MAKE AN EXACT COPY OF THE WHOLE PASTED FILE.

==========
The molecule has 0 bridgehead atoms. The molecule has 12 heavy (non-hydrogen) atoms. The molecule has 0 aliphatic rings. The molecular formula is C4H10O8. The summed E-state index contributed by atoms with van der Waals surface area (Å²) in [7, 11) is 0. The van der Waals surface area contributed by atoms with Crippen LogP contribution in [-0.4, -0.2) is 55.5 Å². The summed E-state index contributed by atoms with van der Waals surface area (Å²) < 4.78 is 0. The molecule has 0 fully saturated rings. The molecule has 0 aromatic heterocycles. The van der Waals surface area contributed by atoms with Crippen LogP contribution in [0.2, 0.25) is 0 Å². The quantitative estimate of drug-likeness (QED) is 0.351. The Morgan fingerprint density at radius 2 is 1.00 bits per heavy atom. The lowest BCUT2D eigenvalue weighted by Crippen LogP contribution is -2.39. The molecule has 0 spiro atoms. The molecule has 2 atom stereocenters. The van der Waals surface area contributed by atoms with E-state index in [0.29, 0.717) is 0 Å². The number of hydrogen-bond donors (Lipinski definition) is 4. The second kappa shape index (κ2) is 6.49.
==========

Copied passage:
The molecule has 0 bridgehead atoms. The molecule has 12 heavy (non-hydrogen) atoms. The molecule has 0 aliphatic rings. The molecular formula is C4H10O8. The summed E-state index contributed by atoms with van der Waals surface area (Å²) in [7, 11) is 0. The van der Waals surface area contributed by atoms with Crippen LogP contribution in [-0.4, -0.2) is 55.5 Å². The summed E-state index contributed by atoms with van der Waals surface area (Å²) < 4.78 is 0. The molecule has 0 fully saturated rings. The molecule has 0 aromatic heterocycles. The van der Waals surface area contributed by atoms with Crippen LogP contribution in [0.2, 0.25) is 0 Å². The quantitative estimate of drug-likeness (QED) is 0.351. The Morgan fingerprint density at radius 2 is 1.00 bits per heavy atom. The lowest BCUT2D eigenvalue weighted by Crippen LogP contribution is -2.39. The molecule has 0 spiro atoms. The molecule has 2 atom stereocenters. The van der Waals surface area contributed by atoms with E-state index in [0.29, 0.717) is 0 Å². The number of hydrogen-bond donors (Lipinski definition) is 4. The second kappa shape index (κ2) is 6.49.